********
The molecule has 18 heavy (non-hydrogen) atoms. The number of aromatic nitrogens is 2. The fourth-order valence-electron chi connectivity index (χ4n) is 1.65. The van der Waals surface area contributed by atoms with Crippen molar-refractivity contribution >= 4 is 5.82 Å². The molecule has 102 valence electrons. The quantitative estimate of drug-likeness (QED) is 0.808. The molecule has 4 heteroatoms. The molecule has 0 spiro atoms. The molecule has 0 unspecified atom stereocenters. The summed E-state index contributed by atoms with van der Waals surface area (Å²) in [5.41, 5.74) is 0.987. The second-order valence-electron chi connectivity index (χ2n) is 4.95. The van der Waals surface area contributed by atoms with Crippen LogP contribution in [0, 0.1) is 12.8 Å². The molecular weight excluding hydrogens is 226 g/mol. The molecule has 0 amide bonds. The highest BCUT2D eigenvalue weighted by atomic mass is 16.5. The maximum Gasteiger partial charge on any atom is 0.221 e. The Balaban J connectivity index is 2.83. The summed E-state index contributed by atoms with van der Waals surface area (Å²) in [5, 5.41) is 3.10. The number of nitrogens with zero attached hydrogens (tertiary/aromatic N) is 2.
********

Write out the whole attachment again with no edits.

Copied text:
The molecule has 18 heavy (non-hydrogen) atoms. The number of aromatic nitrogens is 2. The fourth-order valence-electron chi connectivity index (χ4n) is 1.65. The van der Waals surface area contributed by atoms with Crippen molar-refractivity contribution >= 4 is 5.82 Å². The molecule has 102 valence electrons. The quantitative estimate of drug-likeness (QED) is 0.808. The molecule has 4 heteroatoms. The molecule has 0 spiro atoms. The molecule has 0 unspecified atom stereocenters. The summed E-state index contributed by atoms with van der Waals surface area (Å²) in [5.41, 5.74) is 0.987. The second-order valence-electron chi connectivity index (χ2n) is 4.95. The van der Waals surface area contributed by atoms with Crippen LogP contribution in [0, 0.1) is 12.8 Å². The molecular weight excluding hydrogens is 226 g/mol. The molecule has 0 amide bonds. The highest BCUT2D eigenvalue weighted by atomic mass is 16.5. The maximum Gasteiger partial charge on any atom is 0.221 e. The Balaban J connectivity index is 2.83. The summed E-state index contributed by atoms with van der Waals surface area (Å²) in [5, 5.41) is 3.10. The number of nitrogens with zero attached hydrogens (tertiary/aromatic N) is 2.